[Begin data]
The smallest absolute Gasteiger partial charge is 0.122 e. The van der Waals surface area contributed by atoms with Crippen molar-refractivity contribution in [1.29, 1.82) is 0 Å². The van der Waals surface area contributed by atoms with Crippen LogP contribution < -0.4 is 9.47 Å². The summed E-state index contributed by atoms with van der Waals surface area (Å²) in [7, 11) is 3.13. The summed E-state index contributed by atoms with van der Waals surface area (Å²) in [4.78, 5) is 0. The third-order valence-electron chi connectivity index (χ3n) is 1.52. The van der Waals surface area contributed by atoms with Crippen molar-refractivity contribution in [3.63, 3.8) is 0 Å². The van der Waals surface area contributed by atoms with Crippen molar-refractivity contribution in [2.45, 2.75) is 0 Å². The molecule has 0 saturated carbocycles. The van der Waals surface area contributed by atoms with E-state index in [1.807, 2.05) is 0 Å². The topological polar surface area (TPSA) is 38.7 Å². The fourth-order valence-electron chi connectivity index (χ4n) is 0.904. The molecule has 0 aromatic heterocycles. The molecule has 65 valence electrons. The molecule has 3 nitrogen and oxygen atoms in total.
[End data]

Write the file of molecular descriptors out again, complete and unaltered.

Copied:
The smallest absolute Gasteiger partial charge is 0.122 e. The van der Waals surface area contributed by atoms with Crippen molar-refractivity contribution in [1.29, 1.82) is 0 Å². The van der Waals surface area contributed by atoms with Crippen LogP contribution < -0.4 is 9.47 Å². The summed E-state index contributed by atoms with van der Waals surface area (Å²) in [7, 11) is 3.13. The summed E-state index contributed by atoms with van der Waals surface area (Å²) in [4.78, 5) is 0. The third-order valence-electron chi connectivity index (χ3n) is 1.52. The van der Waals surface area contributed by atoms with Crippen molar-refractivity contribution in [3.63, 3.8) is 0 Å². The van der Waals surface area contributed by atoms with Crippen molar-refractivity contribution in [2.45, 2.75) is 0 Å². The molecule has 0 saturated carbocycles. The van der Waals surface area contributed by atoms with E-state index in [1.807, 2.05) is 0 Å². The topological polar surface area (TPSA) is 38.7 Å². The fourth-order valence-electron chi connectivity index (χ4n) is 0.904. The molecule has 0 aromatic heterocycles. The molecule has 65 valence electrons. The molecule has 3 nitrogen and oxygen atoms in total.